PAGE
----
Despite Vietnam's participation in numerous free trade agreements, and facilitating cheaper cross-border trade, the process remains complex. Engaging in international trade involves navigating various paperwork requirements for both importing and exporting, potentially causing delays in your workflow. The need for extensive documentation can pose challenges and consume additional time and resources. To avoid potential setbacks, it’s essential to allocate ample attention to the necessary paperwork involved in importing and exporting processes. Being well-prepared for the intricacies of these procedures is crucial for a smooth and successful trading experience. While the existence of free trade agreements offers advantages, it is important to recognize and address the complexities associated with trading across borders in Vietnam.
6. Intellectual property rights
In April 2018, Vietnam enacted Decree No 22/2018/ND-CP, which updated rules and various articles concentrating on copyright under the Civil Code and the Law on Intellectual Property. Recently, the IP office released Official Letter No 5360/SHTT-NDHT on support to persons filing foreign patent applications in April 2020.
The Vietnamese government also announced Decision No. 1068/QD-TTg, or National IP Strategy on Intellectual Property Strategy with a Vision to 2030, in August 2019. The paper will serve as a roadmap for ministries, sectors, and state agencies to accept intellectual property rights – the first time this has been done as a national policy in Vietnam.
As Vietnam becomes increasingly globally linked, in part through free trade agreements, intellectual property rights will become an ever more essential aspect in how firms evaluate the business climate in Vietnam, especially as the country's economy and technology grow. Fortunately, Vietnam is eager to grow and improve its intellectual property laws to propel it further into the global economy.
7. About the Vietnamese currency in foreign exchange
The Vietnamese Dong is not a freely convertible currency, and it is not permissible to carry it out of the country. Foreign-owned projects that receive revenue in Vietnamese Dong face the following risks: (i) the Vietnamese Dong depreciating until such revenues can be converted into foreign currency; (ii) the risk that no foreign currency is available at the time of conversion; and (iii) the fact that currency cannot be converted or remitted except for permitted purposes (e.g., repatriation of investing proceeds or dividends, repayment of foreign loans) and at specified times.
The currency is now appreciating slowly. In the last 25 years, foreign money flows have been delayed only on a few occasions. Dividends and capital gains can be freely transferred as long as all tax duties have been met and the investor has contributed funds in the proper channels.
Mitigation: Shareholder loans and other arrangements are frequently used to provide greater flexibility in the timing of foreign exchange payments.
8. Infrastructure does not meet international standards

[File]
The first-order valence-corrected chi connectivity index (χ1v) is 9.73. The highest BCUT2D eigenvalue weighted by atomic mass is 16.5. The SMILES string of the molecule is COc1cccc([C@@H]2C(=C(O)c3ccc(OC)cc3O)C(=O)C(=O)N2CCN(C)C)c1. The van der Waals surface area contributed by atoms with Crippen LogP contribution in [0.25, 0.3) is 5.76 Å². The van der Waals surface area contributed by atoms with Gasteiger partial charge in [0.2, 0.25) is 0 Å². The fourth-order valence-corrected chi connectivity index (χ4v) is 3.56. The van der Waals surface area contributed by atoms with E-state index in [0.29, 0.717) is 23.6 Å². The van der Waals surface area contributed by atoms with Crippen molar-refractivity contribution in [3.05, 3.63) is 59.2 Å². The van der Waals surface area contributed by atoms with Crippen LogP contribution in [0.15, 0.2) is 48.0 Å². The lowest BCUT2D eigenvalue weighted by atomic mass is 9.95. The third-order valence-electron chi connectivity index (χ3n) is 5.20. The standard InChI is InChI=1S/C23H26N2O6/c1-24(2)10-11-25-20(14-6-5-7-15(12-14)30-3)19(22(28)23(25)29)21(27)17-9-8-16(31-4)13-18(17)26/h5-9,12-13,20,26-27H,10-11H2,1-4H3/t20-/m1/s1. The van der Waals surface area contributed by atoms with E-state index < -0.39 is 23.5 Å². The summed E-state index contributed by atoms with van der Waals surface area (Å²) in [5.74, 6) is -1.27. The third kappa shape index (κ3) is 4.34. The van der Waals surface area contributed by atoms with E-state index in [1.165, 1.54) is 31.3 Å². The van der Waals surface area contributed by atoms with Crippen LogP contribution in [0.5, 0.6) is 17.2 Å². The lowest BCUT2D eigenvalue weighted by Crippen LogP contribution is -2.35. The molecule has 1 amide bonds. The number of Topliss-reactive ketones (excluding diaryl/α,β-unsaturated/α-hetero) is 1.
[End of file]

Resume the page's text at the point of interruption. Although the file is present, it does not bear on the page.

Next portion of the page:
According to a survey of many FDI enterprises investing in Vietnam in 2021, 42% of those polled stated that Vietnam has a relatively poor infrastructure system and public service quality when compared to other countries in the region such as China, Thailand, Singapore, Indonesia, and Malaysia, among others.
This conclusion has influenced international investors' investing decisions in the Vietnamese market as well as future investing patterns if Vietnam does not show favorable outcomes in infrastructure improvement. Because, in addition to the additional costs of transporting production infrastructure to Vietnam, FDI enterprises must consider other factors such as legal regulations, business conditions, economic geography, local human resources, supply partners, and so on to transport, install, and build new infrastructure systems suitable for the business field.
Building and rebuilding from the ground up takes a significant amount of time and energy. As a result, many international investors may reconsider investing in Vietnam, since a sound infrastructure system is one of the most important variables affecting company production, export, and business system.
9. Limited supply chain
With the significant change in the global supply chain, numerous international organizations and enterprises have increased their investment in Vietnam. In general, no manufacturer, especially multinational corporations, can create all elements and components of a product on their own.
As a result, foreign investors hunt for companies that can offer some product parts and components so that they can construct a full product. Southeast Asia is now regarded as one of the most efficient and promising supply marketplaces.
However, the technology industry supporting component manufacture in Vietnam is still in its infancy, posing certain challenges for FDI businesses constructing supply chains. Foreign investors are obliged to invest in other nations because of this, as well as the inferior infrastructure system, even if Vietnam's policies and investment criteria are appealing to them.
Despite all the drawbacks mentioned above, Vietnam is an ideal place with lots of benefits in Southeast Asia for a foreign company that wants to invest. Hiring an outsourcing company is a great way to save your company lots of time and effort when they take care of your company’s paperwork in Vietnam.